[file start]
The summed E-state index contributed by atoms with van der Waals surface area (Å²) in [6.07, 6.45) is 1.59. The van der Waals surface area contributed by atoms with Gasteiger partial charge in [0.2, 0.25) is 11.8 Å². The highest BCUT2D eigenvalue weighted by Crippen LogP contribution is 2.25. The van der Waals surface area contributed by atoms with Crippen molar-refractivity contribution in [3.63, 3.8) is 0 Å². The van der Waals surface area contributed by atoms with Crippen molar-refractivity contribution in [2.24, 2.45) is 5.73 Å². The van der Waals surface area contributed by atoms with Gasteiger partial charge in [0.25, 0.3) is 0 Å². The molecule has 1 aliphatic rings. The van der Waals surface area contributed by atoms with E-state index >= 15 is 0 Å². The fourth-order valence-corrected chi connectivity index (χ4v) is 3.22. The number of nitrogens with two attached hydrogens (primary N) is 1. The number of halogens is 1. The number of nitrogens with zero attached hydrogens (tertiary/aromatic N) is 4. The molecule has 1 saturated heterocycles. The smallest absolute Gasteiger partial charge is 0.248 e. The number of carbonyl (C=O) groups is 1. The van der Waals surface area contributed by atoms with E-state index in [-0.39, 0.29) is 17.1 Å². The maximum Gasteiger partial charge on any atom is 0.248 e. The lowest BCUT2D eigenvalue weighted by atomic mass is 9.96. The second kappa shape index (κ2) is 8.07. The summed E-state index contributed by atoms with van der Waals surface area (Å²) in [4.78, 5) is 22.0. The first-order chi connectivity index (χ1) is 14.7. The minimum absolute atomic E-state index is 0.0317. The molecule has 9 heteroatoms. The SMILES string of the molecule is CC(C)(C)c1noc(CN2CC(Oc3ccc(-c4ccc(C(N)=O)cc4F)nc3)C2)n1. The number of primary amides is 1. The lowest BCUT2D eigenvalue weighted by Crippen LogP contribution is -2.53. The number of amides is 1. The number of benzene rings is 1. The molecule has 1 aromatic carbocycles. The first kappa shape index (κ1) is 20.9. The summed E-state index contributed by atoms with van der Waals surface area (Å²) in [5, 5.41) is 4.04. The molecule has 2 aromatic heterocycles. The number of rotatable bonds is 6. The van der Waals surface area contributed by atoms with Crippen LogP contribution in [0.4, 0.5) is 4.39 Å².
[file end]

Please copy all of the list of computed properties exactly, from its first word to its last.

The summed E-state index contributed by atoms with van der Waals surface area (Å²) in [6.07, 6.45) is 1.59. The van der Waals surface area contributed by atoms with Gasteiger partial charge in [0.2, 0.25) is 11.8 Å². The highest BCUT2D eigenvalue weighted by Crippen LogP contribution is 2.25. The van der Waals surface area contributed by atoms with Crippen molar-refractivity contribution in [3.63, 3.8) is 0 Å². The van der Waals surface area contributed by atoms with Crippen molar-refractivity contribution in [2.24, 2.45) is 5.73 Å². The van der Waals surface area contributed by atoms with Gasteiger partial charge in [0.25, 0.3) is 0 Å². The molecule has 1 aliphatic rings. The van der Waals surface area contributed by atoms with E-state index >= 15 is 0 Å². The fourth-order valence-corrected chi connectivity index (χ4v) is 3.22. The number of nitrogens with two attached hydrogens (primary N) is 1. The number of halogens is 1. The number of nitrogens with zero attached hydrogens (tertiary/aromatic N) is 4. The molecule has 1 saturated heterocycles. The smallest absolute Gasteiger partial charge is 0.248 e. The number of carbonyl (C=O) groups is 1. The van der Waals surface area contributed by atoms with E-state index in [-0.39, 0.29) is 17.1 Å². The maximum Gasteiger partial charge on any atom is 0.248 e. The lowest BCUT2D eigenvalue weighted by atomic mass is 9.96. The second kappa shape index (κ2) is 8.07. The summed E-state index contributed by atoms with van der Waals surface area (Å²) in [4.78, 5) is 22.0. The first-order chi connectivity index (χ1) is 14.7. The minimum absolute atomic E-state index is 0.0317. The molecule has 9 heteroatoms. The SMILES string of the molecule is CC(C)(C)c1noc(CN2CC(Oc3ccc(-c4ccc(C(N)=O)cc4F)nc3)C2)n1. The number of primary amides is 1. The lowest BCUT2D eigenvalue weighted by Crippen LogP contribution is -2.53. The number of amides is 1. The number of benzene rings is 1. The molecule has 1 aromatic carbocycles. The first kappa shape index (κ1) is 20.9. The summed E-state index contributed by atoms with van der Waals surface area (Å²) in [5, 5.41) is 4.04. The molecule has 2 aromatic heterocycles. The number of rotatable bonds is 6. The van der Waals surface area contributed by atoms with Crippen LogP contribution in [0.4, 0.5) is 4.39 Å².